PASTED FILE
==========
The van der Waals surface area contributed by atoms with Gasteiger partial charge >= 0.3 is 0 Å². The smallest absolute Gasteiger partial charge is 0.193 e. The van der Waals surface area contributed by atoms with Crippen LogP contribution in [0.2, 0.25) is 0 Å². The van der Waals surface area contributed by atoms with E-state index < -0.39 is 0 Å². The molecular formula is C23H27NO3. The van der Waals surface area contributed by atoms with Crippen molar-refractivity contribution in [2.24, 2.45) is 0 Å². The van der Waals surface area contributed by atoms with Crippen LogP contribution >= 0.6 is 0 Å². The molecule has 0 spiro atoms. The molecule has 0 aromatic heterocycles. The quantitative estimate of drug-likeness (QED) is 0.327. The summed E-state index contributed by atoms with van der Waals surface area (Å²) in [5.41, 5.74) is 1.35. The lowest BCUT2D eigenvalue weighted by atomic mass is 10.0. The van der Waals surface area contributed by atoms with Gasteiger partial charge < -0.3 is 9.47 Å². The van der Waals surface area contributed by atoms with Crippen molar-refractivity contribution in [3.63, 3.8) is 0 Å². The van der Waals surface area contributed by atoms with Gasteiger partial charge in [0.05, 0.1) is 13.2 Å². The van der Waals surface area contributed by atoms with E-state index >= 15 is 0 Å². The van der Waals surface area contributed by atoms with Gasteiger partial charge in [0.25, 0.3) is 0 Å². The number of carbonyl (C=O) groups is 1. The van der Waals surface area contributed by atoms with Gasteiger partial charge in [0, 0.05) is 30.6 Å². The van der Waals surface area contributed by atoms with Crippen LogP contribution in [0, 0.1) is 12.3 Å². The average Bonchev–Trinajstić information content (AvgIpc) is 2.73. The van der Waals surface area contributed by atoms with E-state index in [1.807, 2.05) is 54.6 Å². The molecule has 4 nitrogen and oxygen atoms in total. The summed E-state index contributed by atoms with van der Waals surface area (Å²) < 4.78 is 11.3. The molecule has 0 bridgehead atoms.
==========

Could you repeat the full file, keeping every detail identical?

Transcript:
The van der Waals surface area contributed by atoms with Gasteiger partial charge >= 0.3 is 0 Å². The smallest absolute Gasteiger partial charge is 0.193 e. The van der Waals surface area contributed by atoms with Crippen LogP contribution in [0.2, 0.25) is 0 Å². The van der Waals surface area contributed by atoms with E-state index < -0.39 is 0 Å². The molecular formula is C23H27NO3. The van der Waals surface area contributed by atoms with Crippen molar-refractivity contribution in [2.24, 2.45) is 0 Å². The van der Waals surface area contributed by atoms with Crippen LogP contribution >= 0.6 is 0 Å². The molecule has 0 spiro atoms. The molecule has 0 aromatic heterocycles. The quantitative estimate of drug-likeness (QED) is 0.327. The summed E-state index contributed by atoms with van der Waals surface area (Å²) in [5.41, 5.74) is 1.35. The lowest BCUT2D eigenvalue weighted by atomic mass is 10.0. The van der Waals surface area contributed by atoms with Gasteiger partial charge < -0.3 is 9.47 Å². The van der Waals surface area contributed by atoms with Crippen molar-refractivity contribution in [3.63, 3.8) is 0 Å². The van der Waals surface area contributed by atoms with Gasteiger partial charge in [0.05, 0.1) is 13.2 Å². The van der Waals surface area contributed by atoms with E-state index >= 15 is 0 Å². The van der Waals surface area contributed by atoms with Gasteiger partial charge in [0.25, 0.3) is 0 Å². The number of carbonyl (C=O) groups is 1. The van der Waals surface area contributed by atoms with Gasteiger partial charge in [0, 0.05) is 30.6 Å². The van der Waals surface area contributed by atoms with Crippen LogP contribution in [0, 0.1) is 12.3 Å². The average Bonchev–Trinajstić information content (AvgIpc) is 2.73. The van der Waals surface area contributed by atoms with E-state index in [1.807, 2.05) is 54.6 Å². The molecule has 4 nitrogen and oxygen atoms in total. The summed E-state index contributed by atoms with van der Waals surface area (Å²) < 4.78 is 11.3. The molecule has 0 bridgehead atoms.